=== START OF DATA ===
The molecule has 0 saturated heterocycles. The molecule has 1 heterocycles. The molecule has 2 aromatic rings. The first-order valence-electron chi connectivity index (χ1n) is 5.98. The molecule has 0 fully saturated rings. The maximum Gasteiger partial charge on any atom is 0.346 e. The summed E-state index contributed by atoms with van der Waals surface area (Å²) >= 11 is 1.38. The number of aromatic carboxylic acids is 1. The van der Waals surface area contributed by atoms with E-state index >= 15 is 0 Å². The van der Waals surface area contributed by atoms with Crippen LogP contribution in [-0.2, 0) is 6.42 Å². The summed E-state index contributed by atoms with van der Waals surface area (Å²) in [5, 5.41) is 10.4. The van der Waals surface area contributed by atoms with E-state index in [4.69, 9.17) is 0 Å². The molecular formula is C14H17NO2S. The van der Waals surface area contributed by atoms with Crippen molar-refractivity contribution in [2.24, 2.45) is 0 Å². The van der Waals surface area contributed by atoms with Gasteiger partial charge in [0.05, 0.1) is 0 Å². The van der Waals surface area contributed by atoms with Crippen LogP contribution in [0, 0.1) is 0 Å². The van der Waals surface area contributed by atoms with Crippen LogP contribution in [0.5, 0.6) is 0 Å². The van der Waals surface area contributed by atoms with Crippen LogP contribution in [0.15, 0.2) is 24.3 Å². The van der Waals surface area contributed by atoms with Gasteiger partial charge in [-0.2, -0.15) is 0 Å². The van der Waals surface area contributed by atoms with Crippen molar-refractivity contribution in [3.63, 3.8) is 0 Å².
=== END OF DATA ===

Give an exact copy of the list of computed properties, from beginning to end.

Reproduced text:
The molecule has 0 saturated heterocycles. The molecule has 1 heterocycles. The molecule has 2 aromatic rings. The first-order valence-electron chi connectivity index (χ1n) is 5.98. The molecule has 0 fully saturated rings. The maximum Gasteiger partial charge on any atom is 0.346 e. The summed E-state index contributed by atoms with van der Waals surface area (Å²) >= 11 is 1.38. The number of aromatic carboxylic acids is 1. The van der Waals surface area contributed by atoms with E-state index >= 15 is 0 Å². The van der Waals surface area contributed by atoms with Crippen LogP contribution in [-0.2, 0) is 6.42 Å². The summed E-state index contributed by atoms with van der Waals surface area (Å²) in [5, 5.41) is 10.4. The van der Waals surface area contributed by atoms with E-state index in [4.69, 9.17) is 0 Å². The molecular formula is C14H17NO2S. The van der Waals surface area contributed by atoms with Crippen molar-refractivity contribution in [2.24, 2.45) is 0 Å². The van der Waals surface area contributed by atoms with Gasteiger partial charge in [0.05, 0.1) is 0 Å². The van der Waals surface area contributed by atoms with Crippen LogP contribution in [0, 0.1) is 0 Å². The van der Waals surface area contributed by atoms with Crippen LogP contribution in [0.5, 0.6) is 0 Å². The van der Waals surface area contributed by atoms with Crippen LogP contribution in [0.15, 0.2) is 24.3 Å². The van der Waals surface area contributed by atoms with Gasteiger partial charge in [-0.2, -0.15) is 0 Å². The van der Waals surface area contributed by atoms with Crippen molar-refractivity contribution in [3.63, 3.8) is 0 Å².